LGBTQ+ individuals are disproportionately vulnerable to food insecurity, housing instability, and other unmet material needs due to social and systematic discrimination and oppression.
These populations overly affected by food insecurity and other unmet material needs are also those most vulnerable for HIV particularly young sexual minority men (SMM) and SMM of color.
Current HIV prevention efforts are focused on increasing uptake of Pre-Exposure Prophylaxis (PrEP), however experts suggest that disparities in uptake are likely due to limited healthcare access and financial barriers like out-of-pocket costs. Current data suggests that food insecurity is associated with increased vulnerability for HIV seroconversion based on behavioral and financial factors.
The purpose of this study was to 1) collect additional detailed data on food insecurity and other material deprivation (i.e. housing instability), and 2) conduct a brief discrete choice experiment (DCE) to better understand participants’ financial decision-making (e.g. rent/mortgage payments, car payments) as they relate to cost barriers for PrEP using the Together 5,000 cohort.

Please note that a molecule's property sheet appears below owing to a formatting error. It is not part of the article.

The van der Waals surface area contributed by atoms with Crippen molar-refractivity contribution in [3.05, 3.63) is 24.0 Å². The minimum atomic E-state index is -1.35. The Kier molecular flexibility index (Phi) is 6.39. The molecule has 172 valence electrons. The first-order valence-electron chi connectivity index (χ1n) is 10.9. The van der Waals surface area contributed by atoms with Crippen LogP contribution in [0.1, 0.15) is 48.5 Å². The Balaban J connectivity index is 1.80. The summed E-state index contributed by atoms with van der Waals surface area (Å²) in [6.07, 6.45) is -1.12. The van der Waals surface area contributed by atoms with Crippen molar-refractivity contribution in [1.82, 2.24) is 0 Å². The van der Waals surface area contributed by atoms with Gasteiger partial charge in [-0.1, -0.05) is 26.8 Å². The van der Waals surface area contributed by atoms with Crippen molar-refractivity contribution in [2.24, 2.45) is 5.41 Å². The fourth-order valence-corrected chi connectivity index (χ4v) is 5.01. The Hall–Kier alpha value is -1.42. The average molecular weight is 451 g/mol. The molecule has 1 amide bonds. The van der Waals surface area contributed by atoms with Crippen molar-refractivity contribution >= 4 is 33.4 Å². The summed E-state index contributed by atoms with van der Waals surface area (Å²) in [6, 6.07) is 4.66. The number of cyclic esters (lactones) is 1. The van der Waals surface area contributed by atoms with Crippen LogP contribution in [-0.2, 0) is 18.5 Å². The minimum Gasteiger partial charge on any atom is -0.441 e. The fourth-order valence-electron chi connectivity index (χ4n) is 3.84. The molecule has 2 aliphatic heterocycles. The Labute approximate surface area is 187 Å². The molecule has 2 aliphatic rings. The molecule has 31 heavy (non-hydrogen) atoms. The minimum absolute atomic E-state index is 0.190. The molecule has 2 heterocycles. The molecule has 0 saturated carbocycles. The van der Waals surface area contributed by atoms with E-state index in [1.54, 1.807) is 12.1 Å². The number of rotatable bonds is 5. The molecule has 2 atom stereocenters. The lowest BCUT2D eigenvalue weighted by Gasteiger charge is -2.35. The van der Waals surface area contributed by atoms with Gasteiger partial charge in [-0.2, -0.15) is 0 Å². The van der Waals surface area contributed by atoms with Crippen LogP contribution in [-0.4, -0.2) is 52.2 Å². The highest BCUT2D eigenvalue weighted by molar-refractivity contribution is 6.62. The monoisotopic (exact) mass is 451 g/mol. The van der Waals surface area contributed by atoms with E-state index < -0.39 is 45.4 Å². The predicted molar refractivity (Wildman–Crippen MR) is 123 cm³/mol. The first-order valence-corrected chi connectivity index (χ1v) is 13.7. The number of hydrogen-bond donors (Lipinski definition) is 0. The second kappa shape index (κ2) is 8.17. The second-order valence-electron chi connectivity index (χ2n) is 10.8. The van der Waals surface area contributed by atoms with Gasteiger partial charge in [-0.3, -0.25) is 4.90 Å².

This study was funded by a National Institutes of Health grant awarded through the Einstein-Rockefeller-CUNY Center for AIDS Research.
Dr. Drew A. Westmoreland
Dr. Christian Grov
Dr. Denis Nash
Dr. Nevin Cohen